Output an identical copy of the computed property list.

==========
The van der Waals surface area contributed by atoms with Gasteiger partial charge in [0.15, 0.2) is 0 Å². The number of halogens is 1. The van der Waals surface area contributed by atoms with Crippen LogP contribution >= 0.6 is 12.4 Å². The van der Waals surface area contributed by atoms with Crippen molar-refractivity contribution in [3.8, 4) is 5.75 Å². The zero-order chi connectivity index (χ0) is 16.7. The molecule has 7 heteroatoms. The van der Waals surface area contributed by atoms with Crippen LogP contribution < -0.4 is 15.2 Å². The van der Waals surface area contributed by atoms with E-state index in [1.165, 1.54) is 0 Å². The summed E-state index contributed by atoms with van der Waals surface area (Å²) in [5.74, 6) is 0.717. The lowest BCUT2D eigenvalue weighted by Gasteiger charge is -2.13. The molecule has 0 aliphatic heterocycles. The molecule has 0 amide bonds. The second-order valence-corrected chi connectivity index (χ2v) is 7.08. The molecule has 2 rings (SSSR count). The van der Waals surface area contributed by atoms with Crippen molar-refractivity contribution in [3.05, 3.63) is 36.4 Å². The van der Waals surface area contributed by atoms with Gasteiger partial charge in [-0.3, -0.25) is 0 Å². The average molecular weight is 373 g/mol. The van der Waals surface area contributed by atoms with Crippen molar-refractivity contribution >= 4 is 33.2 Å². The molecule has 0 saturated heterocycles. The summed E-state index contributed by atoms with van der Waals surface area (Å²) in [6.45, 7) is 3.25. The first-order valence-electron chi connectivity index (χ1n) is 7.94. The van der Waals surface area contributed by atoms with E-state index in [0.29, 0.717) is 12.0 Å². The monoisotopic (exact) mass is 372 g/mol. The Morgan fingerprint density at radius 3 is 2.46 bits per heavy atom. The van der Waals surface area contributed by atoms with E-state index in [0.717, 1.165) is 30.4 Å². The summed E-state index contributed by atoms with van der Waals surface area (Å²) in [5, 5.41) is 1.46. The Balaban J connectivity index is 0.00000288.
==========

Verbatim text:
The van der Waals surface area contributed by atoms with Gasteiger partial charge in [0.15, 0.2) is 0 Å². The number of halogens is 1. The van der Waals surface area contributed by atoms with Crippen LogP contribution >= 0.6 is 12.4 Å². The van der Waals surface area contributed by atoms with Crippen molar-refractivity contribution in [3.8, 4) is 5.75 Å². The zero-order chi connectivity index (χ0) is 16.7. The molecule has 7 heteroatoms. The van der Waals surface area contributed by atoms with Crippen LogP contribution < -0.4 is 15.2 Å². The van der Waals surface area contributed by atoms with E-state index in [1.165, 1.54) is 0 Å². The summed E-state index contributed by atoms with van der Waals surface area (Å²) in [5.74, 6) is 0.717. The lowest BCUT2D eigenvalue weighted by Gasteiger charge is -2.13. The molecule has 0 aliphatic heterocycles. The molecule has 0 amide bonds. The second-order valence-corrected chi connectivity index (χ2v) is 7.08. The molecule has 2 rings (SSSR count). The van der Waals surface area contributed by atoms with Crippen molar-refractivity contribution in [3.05, 3.63) is 36.4 Å². The van der Waals surface area contributed by atoms with Gasteiger partial charge in [-0.3, -0.25) is 0 Å². The average molecular weight is 373 g/mol. The van der Waals surface area contributed by atoms with Crippen molar-refractivity contribution >= 4 is 33.2 Å². The molecule has 0 saturated heterocycles. The summed E-state index contributed by atoms with van der Waals surface area (Å²) in [6.45, 7) is 3.25. The first-order valence-electron chi connectivity index (χ1n) is 7.94. The van der Waals surface area contributed by atoms with E-state index in [0.29, 0.717) is 12.0 Å². The monoisotopic (exact) mass is 372 g/mol. The Morgan fingerprint density at radius 3 is 2.46 bits per heavy atom. The van der Waals surface area contributed by atoms with E-state index in [0.717, 1.165) is 30.4 Å². The summed E-state index contributed by atoms with van der Waals surface area (Å²) in [5, 5.41) is 1.46. The Balaban J connectivity index is 0.00000288.